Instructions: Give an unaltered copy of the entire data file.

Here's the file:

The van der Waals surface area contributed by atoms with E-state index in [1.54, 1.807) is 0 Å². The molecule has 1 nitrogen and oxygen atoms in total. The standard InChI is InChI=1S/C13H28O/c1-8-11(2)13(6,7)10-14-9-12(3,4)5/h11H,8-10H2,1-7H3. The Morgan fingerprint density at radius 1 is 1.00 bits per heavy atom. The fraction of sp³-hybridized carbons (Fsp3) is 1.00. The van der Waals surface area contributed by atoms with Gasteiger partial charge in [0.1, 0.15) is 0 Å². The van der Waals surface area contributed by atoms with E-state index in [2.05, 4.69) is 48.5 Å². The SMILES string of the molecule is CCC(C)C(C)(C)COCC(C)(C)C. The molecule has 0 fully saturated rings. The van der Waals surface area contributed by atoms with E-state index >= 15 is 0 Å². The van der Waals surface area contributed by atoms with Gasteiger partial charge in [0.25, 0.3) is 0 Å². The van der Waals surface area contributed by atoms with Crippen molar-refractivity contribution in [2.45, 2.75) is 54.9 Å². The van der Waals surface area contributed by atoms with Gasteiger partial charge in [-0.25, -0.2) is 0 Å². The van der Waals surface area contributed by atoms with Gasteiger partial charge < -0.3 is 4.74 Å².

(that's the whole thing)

The van der Waals surface area contributed by atoms with E-state index in [1.54, 1.807) is 0 Å². The molecule has 1 nitrogen and oxygen atoms in total. The standard InChI is InChI=1S/C13H28O/c1-8-11(2)13(6,7)10-14-9-12(3,4)5/h11H,8-10H2,1-7H3. The Morgan fingerprint density at radius 1 is 1.00 bits per heavy atom. The fraction of sp³-hybridized carbons (Fsp3) is 1.00. The van der Waals surface area contributed by atoms with Gasteiger partial charge in [0.1, 0.15) is 0 Å². The van der Waals surface area contributed by atoms with E-state index in [2.05, 4.69) is 48.5 Å². The SMILES string of the molecule is CCC(C)C(C)(C)COCC(C)(C)C. The molecule has 0 fully saturated rings. The van der Waals surface area contributed by atoms with E-state index >= 15 is 0 Å². The van der Waals surface area contributed by atoms with Gasteiger partial charge in [0.25, 0.3) is 0 Å². The van der Waals surface area contributed by atoms with Crippen molar-refractivity contribution in [2.45, 2.75) is 54.9 Å². The van der Waals surface area contributed by atoms with Gasteiger partial charge in [-0.25, -0.2) is 0 Å². The van der Waals surface area contributed by atoms with Gasteiger partial charge < -0.3 is 4.74 Å².